What I want to point out is that this is fairly unrelated to public policy.  Does anyone think that President Tsai’s agricultural policy would be to deliberately drive down prices?  You might argue that de-emphasizing trade with China will, in fact, lower prices, but that is not what the current controversy is about.  Rather, the current fiasco is simply that Tsai has inadvertently done something that hurts farmers.  However, Candidate Tsai has not argued that lower prices are good; she just thinks they are too low and wants to change policy in some way because she believes that will raise prices.  From the other side, Ma doesn’t seem to think that President Tsai would systematically go about trying to talk prices down; she has just done it once.

One might argue that this shows that Tsai is incompetent.  I don’t really think that’s a good argument.  Candidate Tsai has a team of volunteers and advertising people putting together campaign literature; it’s not that surprising they made a minor mistake.  President Tsai would have the Council on Agriculture at her disposal; they probably know the difference between persimmon varieties.

You might also argue that this shows that Tsai and the DPP are willing to sacrifice farmers’ (and by extension, any of their supporters’) interests in order to score political points.  I also don’t buy this.  Imagine what that requires.  Someone creates the calendar and presents it to Tsai.  “This calendar will drive down fruit prices, they explain, but you will score political points.  Are you willing to make that deal?”  Tsai nods, not caring at all about the consequences of her campaign literature.  “Screw the farmers,” she sneers dismissively.  This just doesn’t seem plausible to me.  If Tsai believed the calendar would affect fruit prices, she would have also seen the potential for it to backfire.  No rational candidate would make that choice, no matter how callous.  And I don’t think Tsai is a particularly callous politician.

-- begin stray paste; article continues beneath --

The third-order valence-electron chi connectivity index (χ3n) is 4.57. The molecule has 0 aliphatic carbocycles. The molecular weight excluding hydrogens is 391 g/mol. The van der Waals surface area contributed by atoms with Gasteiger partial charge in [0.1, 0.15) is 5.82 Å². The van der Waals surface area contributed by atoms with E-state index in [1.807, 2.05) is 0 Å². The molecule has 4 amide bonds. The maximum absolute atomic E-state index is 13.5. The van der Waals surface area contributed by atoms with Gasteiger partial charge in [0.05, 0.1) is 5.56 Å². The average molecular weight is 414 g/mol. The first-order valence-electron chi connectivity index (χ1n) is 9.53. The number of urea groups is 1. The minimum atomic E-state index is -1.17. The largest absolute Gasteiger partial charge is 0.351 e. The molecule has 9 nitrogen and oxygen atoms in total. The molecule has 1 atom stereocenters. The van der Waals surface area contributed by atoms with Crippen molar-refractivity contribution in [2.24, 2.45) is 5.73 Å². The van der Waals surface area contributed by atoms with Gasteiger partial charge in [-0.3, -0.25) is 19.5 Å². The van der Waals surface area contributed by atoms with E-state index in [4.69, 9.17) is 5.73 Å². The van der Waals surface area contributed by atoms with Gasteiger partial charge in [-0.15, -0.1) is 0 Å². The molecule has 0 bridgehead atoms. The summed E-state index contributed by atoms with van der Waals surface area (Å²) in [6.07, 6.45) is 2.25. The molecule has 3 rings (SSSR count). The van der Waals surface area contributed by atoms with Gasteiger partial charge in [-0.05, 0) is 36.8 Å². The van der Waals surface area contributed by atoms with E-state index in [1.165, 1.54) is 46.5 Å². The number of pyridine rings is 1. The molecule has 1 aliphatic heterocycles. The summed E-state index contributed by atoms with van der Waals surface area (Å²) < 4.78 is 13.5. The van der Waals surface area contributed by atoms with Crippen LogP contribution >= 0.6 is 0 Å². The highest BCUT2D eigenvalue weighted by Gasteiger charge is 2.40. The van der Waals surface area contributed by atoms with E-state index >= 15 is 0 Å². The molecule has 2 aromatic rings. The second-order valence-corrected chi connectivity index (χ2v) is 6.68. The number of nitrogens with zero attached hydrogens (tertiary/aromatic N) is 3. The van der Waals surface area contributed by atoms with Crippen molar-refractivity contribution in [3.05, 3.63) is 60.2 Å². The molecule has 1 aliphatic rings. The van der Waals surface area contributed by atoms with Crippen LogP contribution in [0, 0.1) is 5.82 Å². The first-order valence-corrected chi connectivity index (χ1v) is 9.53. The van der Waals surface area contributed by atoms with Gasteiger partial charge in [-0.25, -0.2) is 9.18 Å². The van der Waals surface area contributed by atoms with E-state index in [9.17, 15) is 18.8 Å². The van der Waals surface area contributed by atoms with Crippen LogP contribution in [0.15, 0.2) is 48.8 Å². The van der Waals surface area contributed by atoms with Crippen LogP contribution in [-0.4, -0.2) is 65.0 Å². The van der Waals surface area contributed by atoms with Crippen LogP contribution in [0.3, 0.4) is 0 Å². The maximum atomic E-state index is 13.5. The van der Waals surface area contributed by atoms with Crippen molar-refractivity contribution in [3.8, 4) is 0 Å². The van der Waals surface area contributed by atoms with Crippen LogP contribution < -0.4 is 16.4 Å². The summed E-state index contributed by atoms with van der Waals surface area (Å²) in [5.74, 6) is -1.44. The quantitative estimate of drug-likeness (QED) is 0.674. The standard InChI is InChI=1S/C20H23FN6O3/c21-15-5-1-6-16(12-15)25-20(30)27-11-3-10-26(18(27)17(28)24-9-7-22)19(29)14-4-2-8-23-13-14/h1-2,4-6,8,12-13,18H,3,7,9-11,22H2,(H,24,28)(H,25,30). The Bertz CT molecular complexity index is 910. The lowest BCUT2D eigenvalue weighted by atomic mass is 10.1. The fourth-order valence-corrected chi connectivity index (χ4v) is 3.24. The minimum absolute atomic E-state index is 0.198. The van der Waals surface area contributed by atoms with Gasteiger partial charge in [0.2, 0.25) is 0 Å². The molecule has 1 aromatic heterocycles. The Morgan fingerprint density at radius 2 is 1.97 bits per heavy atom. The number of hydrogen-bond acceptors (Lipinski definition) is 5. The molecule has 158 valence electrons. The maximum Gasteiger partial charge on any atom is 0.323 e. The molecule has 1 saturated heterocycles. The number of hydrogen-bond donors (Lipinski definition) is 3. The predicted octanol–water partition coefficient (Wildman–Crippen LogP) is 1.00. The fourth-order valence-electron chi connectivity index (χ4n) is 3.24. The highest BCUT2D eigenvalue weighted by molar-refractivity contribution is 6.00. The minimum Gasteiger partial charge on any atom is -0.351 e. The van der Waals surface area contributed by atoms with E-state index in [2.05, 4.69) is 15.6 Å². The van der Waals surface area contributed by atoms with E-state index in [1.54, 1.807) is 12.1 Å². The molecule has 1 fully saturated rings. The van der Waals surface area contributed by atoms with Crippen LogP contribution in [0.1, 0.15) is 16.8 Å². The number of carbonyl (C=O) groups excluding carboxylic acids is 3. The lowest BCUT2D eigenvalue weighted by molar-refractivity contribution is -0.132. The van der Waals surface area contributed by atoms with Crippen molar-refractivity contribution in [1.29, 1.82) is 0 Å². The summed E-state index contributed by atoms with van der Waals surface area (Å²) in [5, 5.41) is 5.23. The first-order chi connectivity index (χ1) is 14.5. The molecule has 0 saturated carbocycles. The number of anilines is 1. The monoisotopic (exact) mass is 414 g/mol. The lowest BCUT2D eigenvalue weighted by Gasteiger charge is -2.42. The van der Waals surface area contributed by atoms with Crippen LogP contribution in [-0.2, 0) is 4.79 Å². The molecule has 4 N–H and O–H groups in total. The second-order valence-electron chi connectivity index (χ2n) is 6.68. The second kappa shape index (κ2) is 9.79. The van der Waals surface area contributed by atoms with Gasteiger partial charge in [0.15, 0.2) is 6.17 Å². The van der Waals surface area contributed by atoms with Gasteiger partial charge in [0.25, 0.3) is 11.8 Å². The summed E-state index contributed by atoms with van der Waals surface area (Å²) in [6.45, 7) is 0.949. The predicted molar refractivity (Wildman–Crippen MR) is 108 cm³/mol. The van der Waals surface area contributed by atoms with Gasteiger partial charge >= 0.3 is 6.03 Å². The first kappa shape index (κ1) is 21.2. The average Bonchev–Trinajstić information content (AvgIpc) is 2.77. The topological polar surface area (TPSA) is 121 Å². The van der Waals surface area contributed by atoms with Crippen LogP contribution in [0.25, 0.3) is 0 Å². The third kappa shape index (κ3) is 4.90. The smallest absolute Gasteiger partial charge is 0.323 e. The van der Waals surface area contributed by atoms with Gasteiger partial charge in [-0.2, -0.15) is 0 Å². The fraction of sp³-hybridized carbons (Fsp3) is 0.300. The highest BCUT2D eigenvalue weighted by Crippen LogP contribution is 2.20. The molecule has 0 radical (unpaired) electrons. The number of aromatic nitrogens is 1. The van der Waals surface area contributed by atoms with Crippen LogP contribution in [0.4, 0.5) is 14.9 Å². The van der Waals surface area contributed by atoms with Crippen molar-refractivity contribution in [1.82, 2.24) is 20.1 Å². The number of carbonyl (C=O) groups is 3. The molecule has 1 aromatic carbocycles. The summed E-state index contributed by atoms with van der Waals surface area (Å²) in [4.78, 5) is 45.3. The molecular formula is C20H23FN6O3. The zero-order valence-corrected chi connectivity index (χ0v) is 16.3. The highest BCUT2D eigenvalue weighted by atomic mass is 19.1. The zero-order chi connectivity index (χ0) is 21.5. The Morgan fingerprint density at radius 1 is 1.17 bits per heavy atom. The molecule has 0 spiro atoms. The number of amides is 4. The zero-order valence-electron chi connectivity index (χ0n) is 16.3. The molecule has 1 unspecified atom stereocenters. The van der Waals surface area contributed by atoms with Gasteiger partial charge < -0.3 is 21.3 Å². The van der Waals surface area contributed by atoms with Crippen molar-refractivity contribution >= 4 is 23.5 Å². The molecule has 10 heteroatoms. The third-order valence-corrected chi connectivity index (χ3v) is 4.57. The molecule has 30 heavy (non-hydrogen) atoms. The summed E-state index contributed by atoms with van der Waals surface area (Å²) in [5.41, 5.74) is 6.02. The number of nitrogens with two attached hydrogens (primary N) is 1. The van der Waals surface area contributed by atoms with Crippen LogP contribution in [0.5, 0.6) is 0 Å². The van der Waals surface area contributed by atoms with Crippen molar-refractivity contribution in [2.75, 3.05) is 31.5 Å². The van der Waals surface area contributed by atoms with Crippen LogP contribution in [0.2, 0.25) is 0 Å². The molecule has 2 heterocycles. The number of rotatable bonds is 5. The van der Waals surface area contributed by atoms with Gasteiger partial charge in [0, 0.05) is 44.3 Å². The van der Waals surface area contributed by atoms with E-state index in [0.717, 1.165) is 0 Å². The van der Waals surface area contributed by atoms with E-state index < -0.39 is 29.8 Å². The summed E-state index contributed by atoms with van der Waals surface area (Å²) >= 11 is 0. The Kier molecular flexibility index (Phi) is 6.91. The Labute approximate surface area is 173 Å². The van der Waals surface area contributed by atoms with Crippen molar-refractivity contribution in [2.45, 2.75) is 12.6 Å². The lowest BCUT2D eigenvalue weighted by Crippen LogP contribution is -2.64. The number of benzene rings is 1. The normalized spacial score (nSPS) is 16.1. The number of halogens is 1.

Finally, you might argue that Tsai’s unwillingness to apologize immediately or sincerely shows her stubbornness, and good leaders are not overly stubborn.  (This also has the advantage of equating Tsai and Chen Shui-bian, who the KMT also hung the S-word on.)  Of all the attacks, this may be the only one that I consider to have even a bit of merit.  However, Tsai did apologize, even if the KMT wasn’t satisfied with her sincerity.


Of course there are fundamental differences in the two sides’ agricultural policies.  If this argument were over those differences, I wouldn’t be so perplexed.  Instead, this is really a fight over candidate image.  Which candidate is more compassionate about the plight of the weak?  That’s also not a bad argument.  But is the best way to discern who is more compassionate to argue about whether persimmons currently cost NT2 or NT42?

In the end, I don’t expect this fiasco to have much lasting effect.  There simply isn’t enough substance underpinning it.  Tsai’s poll numbers have fallen quite dramatically this week, but I think they’ll bounce back gradually as we moving on to other topics.  I just don’t think such a superficial controversy will have a decisive effect on the race.

I’ve been wrong before, though.